Phil de Glanville - Tales from The Legends

Tales from the Legends is part of our 150th Anniversary celebration.

“I landed with a bang really, right in the purple patch of the club and had five brilliant years winning trophies.”

One of the most celebrated Bath Rugby players amidst a golden generation, decorated centre Phil de Glanville gives us his opinion on past, present and future at The Rec.

Rose-tinted glasses are a fine accessory for any rugby supporter. Each club has its own particular brand to don at the appropriate moment and bask in the rays of glories past.

Those of a Bath Rugby persuasion have a veritable hoard of treasured memories from the 1990s to cherish, and central - no pun intended - to those heady days is celebrated midfield architect Phil de Glanville.

Fittingly for what would be a rather expensive pair of the said spectacular specs, ’Hollywood’ had an illustrious twelve-year stint in the Blue, Black and White. He saw a remarkable haul of silverware adorn the trophy cabinet, and Bath claim the status of the best team in the land, and ultimately Europe so famously in 1998.

The Oxford Blue and 38-times capped England man captained the side to a League and Cup double in 1996, making 189 appearances and scoring 53 tries in the process, and captained his country the same year.

Phil says that his career coincided with the glory days, in typically humble fashion, and that fond memories abound of the Club, his team mates, and the success they enjoyed.

“Where to start? I have so many special memories. From when I started in 1990 through to 1995, every year we either won the double, or we won one of the Cup or the League. I landed with a bang really, right in the purple patch of the Club and had five brilliant years winning trophies,” he says.

Let’s take a moment then, to reach into the jacket pocket and pull out the glasses case. On they go.

Having won two league titles between 1989 and 1991, Bath took the double in 1991/2, despite a single point deduction for the fielding of the sadly ineligible Laurie Heatherley, who actually scored a try in the opening day defeat of London Irish. Points difference secured the title from Orrell, and a 15-12 victory over Harlequins saw the Pilkington Cup come up the M4 to Somerset. A hat-trick of league Championships was secured in 1992/3, again via points difference.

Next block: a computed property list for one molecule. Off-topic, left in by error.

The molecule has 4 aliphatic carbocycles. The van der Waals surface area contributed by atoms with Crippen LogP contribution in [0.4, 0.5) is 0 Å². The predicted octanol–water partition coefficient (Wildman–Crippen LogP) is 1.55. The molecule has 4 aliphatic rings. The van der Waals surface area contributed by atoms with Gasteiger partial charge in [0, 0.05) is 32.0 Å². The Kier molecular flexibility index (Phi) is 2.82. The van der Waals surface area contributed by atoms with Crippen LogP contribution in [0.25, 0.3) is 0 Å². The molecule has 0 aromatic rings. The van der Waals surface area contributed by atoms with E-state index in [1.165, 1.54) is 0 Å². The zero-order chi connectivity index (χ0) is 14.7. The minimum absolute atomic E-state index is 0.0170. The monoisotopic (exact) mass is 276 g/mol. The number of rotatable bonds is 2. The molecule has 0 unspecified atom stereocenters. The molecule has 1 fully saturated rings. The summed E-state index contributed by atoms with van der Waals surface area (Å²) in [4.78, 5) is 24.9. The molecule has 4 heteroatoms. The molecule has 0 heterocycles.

The Grand Slam came in the following season, 1993/4, to include the league, cup and the Middlesex Sevens titles, one Mike Catt making a name for himself in the cup final against Leicester.

A ninth cup title secured against Wasps, featuring a brace from Martin Haag, was reward for the efforts in 1994/5, and the following season saw the last pieces of domestic silverware for the Club with another league and cup double.

The final day 38-38 home draw with Sale was a real slip, but thankfully an errant penalty from Tigers elsewhere saw the Rec erupt! Tigers were again worsted in injury time in the Pilkington Cup final with a penalty try, and Jon Callard’s conversion sealed the deal.

For his part, Phil says that the Parc Lescure in Bordeaux saw what he considers to be the finest hour, in the Callard-inspired 19-18 win over Brive to bring the European Cup to England for the very first time.

“Some brilliant memories,” he smiles. “The highlight for me was probably 1998 and winning the European Cup.”

The golden generation of players who propelled Bath to such heights is well-documented. Having listed the triumphs above, to list but a few of those men would do a disservice to any omissions. Phil says there was one man in particular, the legendary Jeremy Guscott, his midfield partner in crime, with whom he formed a compelling playing bond. He takes up the tale.

“I ended up partnering Jerry for the best part of five or six years. Bizarrely when Mike Catt played centre, Stuart Barnes was 10 in 1994 I think, and Jerry was injured, he was outstanding at centre as well. But Jerry week in, week out, was outstanding.

“It’s the same with England at the moment. You aren’t able to develop that understanding, the little subliminal stuff you can do when you play with each other every week. I don’t really have anyone else to compare with, because Jerry was who I played with most of the time.

“I think we worked pretty well as a partnership!”